We all know that exercise plays an important role in maintaining physical health. But how many of take up exercise because we know that it can also support our mental health? In fact, physical exercise can go a long way towards making us more focused, productive, energetic and alert in the short-term and make us healthier mentally in the long-term.
There is now growing evidence that greater blood circulation to the brain through the effects of regular physical exercise can help minimize the risk of age-related cognitive decline and memory loss.
Here are a few scientific reasons why aerobic exercise can enhance mental health
It is the development of widespread inflammation in the body that leads to health conditions like diabetes, cancer, arthritis and heart disease. Such inflammation can also lead to mental deterioration with the end result being Alzheimer’s and loss of long-term memory. Regular aerobic exercise can play a key role in suppressing such inflammation. A study that was conducted in 2017 and was published in Brain, Behavior and Immunity found that in all 47 volunteers who participated in the study, only 20 minutes of moderate aerobic exercise decreased markers of inflammation. They concluded that such exercise can offset the inflammation that can occur in the hippocampus due to sleep deprivation.
About half of the glucose produced in the body is directed to the brain for its optimal functioning. According to the results of a 2017 study which studies the daily activity of 93 participants that was published in the Journal of Alzheimer’s Disease, regular exercise can improve glucose metabolism in the brain. They found that those who engaged in moderate activity for more than 68 minutes on a daily basis showed better results than those who spent less time exercising.
The brain has over 50 percent white matter and this white matter performs the function of connecting the different parts of the brain to facilitate communication. The neurons of the brain or the nerve fibers are covered with a material called myelin and cognitive function is affected when the formation of new myelin slows or stops. This can lead to conditions like depression and schizophrenia. A 2016 study which was also published in the Journal of Alzheimer’s Disease found that myelin production can be stimulated through physical exercise as part of an analysis of the correlation between cardiorespiratory fitness and white matter integrity in 81 older adults, some with mild cognitive impairment, or MCI. Researchers found using specialized brain scans to assess white matter fiber integrity that higher levels of cardiovascular fitness were associated with increased white matter integrity and better cognitive performance among the participants with mild impairment.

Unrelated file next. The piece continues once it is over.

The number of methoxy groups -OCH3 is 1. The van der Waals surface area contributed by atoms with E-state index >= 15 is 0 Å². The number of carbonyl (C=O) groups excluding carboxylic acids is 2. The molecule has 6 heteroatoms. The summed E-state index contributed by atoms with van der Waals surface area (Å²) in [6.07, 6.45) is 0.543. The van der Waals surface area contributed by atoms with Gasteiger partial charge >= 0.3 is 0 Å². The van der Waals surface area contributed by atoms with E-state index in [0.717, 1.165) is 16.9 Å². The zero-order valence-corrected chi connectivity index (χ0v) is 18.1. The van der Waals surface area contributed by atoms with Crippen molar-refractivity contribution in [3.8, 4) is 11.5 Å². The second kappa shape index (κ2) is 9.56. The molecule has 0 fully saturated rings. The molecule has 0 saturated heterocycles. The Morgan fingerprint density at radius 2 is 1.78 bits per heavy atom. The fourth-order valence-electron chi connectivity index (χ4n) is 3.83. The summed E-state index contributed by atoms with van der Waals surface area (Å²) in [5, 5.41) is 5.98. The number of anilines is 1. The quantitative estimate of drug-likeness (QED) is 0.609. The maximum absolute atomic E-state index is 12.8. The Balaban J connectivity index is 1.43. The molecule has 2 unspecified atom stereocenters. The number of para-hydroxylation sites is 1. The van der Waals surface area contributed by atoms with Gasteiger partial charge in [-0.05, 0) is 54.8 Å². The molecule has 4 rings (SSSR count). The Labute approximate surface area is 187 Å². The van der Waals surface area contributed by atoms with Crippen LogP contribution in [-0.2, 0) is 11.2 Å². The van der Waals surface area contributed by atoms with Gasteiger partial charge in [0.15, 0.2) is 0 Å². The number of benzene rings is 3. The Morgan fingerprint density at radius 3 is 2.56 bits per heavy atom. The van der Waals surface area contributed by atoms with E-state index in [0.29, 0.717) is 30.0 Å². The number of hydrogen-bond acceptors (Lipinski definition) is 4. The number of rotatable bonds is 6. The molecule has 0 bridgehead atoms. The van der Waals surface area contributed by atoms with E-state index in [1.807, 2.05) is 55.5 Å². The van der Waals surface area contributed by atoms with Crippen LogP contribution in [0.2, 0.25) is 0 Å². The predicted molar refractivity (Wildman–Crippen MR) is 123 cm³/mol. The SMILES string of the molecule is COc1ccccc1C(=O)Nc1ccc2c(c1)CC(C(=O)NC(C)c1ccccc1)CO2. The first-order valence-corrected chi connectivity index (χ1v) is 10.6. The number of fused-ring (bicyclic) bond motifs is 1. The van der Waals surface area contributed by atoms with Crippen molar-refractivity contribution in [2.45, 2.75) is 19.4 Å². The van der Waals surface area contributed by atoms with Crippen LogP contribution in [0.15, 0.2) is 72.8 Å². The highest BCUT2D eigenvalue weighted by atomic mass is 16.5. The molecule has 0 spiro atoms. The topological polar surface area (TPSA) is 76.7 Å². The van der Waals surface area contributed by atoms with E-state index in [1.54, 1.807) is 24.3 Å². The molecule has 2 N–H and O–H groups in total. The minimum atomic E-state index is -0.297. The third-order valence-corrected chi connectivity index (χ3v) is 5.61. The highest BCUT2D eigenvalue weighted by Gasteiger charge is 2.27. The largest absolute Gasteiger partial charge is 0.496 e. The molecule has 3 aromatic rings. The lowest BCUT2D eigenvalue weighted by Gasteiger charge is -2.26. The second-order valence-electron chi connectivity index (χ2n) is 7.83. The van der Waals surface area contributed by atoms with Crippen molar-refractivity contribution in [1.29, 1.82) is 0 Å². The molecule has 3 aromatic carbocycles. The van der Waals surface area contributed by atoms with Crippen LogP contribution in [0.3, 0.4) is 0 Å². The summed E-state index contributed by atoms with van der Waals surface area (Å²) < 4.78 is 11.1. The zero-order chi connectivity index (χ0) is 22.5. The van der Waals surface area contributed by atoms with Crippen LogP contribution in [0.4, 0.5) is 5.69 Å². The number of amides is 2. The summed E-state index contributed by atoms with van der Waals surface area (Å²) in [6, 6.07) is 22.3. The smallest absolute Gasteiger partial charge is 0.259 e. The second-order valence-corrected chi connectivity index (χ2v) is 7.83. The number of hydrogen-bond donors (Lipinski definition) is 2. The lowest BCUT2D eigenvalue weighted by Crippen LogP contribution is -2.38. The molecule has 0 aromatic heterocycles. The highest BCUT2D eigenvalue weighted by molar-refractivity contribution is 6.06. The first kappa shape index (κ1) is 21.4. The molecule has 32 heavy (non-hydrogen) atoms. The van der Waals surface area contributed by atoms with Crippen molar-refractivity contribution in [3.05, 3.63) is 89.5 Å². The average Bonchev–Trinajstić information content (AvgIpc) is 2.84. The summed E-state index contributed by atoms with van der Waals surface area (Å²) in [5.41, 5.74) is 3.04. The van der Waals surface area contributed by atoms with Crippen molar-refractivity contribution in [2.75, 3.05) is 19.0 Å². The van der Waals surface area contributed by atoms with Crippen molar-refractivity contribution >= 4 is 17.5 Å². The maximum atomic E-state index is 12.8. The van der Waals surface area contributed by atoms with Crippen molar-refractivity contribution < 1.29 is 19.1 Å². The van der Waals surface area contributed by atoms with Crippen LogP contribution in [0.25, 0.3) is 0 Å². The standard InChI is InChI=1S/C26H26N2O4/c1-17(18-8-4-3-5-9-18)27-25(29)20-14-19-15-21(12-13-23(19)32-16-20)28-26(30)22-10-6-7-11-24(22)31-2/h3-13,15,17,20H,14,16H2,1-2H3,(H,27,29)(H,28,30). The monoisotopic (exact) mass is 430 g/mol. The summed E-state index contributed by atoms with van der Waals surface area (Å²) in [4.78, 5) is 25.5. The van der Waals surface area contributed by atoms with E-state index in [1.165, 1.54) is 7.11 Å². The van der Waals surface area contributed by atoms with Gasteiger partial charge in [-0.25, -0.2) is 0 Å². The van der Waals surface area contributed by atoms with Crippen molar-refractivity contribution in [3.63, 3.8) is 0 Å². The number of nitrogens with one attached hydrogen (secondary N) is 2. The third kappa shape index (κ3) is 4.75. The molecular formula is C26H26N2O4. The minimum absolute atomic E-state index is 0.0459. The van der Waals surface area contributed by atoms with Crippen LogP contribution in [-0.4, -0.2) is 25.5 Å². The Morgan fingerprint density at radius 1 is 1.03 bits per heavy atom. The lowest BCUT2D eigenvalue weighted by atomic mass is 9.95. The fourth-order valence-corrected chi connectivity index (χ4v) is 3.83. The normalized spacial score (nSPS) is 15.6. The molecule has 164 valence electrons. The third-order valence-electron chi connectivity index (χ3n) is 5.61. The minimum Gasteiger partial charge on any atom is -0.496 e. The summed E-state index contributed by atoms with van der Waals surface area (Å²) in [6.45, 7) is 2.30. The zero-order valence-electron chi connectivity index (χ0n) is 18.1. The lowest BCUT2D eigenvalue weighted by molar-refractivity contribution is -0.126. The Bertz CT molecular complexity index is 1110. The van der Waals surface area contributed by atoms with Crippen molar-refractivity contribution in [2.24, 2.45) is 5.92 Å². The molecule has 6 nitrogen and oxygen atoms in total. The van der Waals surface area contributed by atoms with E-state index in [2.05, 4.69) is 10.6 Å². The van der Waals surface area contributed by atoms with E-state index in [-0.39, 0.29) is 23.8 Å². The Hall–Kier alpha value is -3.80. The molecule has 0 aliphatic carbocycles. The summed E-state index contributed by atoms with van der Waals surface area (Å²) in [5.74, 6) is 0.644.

The hippocampus serves as the hub for learning, memory and emotion in the brain, and it can shrink with age thus adversely affecting verbal memory and learning ability. Regular aerobic exercise seems to increase hippocampal volume in women, who are at greater risk for hippocampal shrinkage than men.
Everyone ranging from children to elderly adults can benefit from regular exercise. A study was published in 2014 in Frontiers in Human Neuroscience which reported that children having a higher level of aerobic fitness had white matter that was more compact and fibrous, pointing to a healthy brain.
Take heart even if you have not been exercising from the time you were a child. Doctors confirm that it is never too late and you do not have to perform gravity-defying stunts to keep your brain in shape.
When it comes to brain health, moderate aerobic exercise and resistance training can vastly enhance
helps to maintain memory and thinking abilities related to decision making, planning multi-tasking. Both aerobic and resistance training exercises can directly affect brain structure and function.”
Aerobic exercises include swimming, rowing, brisk walking, biking, Zumba and skipping. You should break a sweat but should still be able to carry on a normal conversation. The key is to be consistent. Exercising for about 30 minutes a day can improve cognitive skills and memory within about three and a half months. The key is to just take that first step and then to keep going. So, wake up a bit earlier for that morning jog, park a bit further from your office, offer to carry groceries for your neighbor and you are well on your way to becoming a whole lot smarter. All exercise is good exercise.
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